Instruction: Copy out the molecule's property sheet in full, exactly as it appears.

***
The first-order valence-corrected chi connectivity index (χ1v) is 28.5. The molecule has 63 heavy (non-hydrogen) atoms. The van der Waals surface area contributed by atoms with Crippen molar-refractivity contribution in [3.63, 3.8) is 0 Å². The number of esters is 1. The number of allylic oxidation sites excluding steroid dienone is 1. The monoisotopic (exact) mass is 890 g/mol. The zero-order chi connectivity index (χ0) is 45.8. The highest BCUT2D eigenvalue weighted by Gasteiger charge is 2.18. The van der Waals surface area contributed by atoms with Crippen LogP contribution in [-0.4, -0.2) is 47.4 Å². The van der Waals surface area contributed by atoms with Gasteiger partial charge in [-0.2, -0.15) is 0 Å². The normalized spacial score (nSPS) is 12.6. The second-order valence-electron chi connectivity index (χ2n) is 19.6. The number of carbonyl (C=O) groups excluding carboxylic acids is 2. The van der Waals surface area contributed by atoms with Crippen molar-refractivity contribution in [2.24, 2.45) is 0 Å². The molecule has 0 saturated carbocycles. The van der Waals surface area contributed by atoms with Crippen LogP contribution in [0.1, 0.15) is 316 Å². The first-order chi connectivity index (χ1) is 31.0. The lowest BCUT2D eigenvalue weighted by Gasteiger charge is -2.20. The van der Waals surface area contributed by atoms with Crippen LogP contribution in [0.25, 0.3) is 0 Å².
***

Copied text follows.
The first-order valence-corrected chi connectivity index (χ1v) is 28.5. The molecule has 63 heavy (non-hydrogen) atoms. The van der Waals surface area contributed by atoms with Crippen molar-refractivity contribution in [3.63, 3.8) is 0 Å². The number of esters is 1. The number of allylic oxidation sites excluding steroid dienone is 1. The monoisotopic (exact) mass is 890 g/mol. The zero-order chi connectivity index (χ0) is 45.8. The highest BCUT2D eigenvalue weighted by Gasteiger charge is 2.18. The van der Waals surface area contributed by atoms with Crippen LogP contribution in [-0.4, -0.2) is 47.4 Å². The van der Waals surface area contributed by atoms with Gasteiger partial charge in [-0.2, -0.15) is 0 Å². The normalized spacial score (nSPS) is 12.6. The second-order valence-electron chi connectivity index (χ2n) is 19.6. The number of carbonyl (C=O) groups excluding carboxylic acids is 2. The van der Waals surface area contributed by atoms with Crippen molar-refractivity contribution in [2.24, 2.45) is 0 Å². The molecule has 0 saturated carbocycles. The van der Waals surface area contributed by atoms with Crippen LogP contribution in [0.1, 0.15) is 316 Å². The first-order chi connectivity index (χ1) is 31.0. The lowest BCUT2D eigenvalue weighted by Gasteiger charge is -2.20. The van der Waals surface area contributed by atoms with Crippen LogP contribution in [0.25, 0.3) is 0 Å².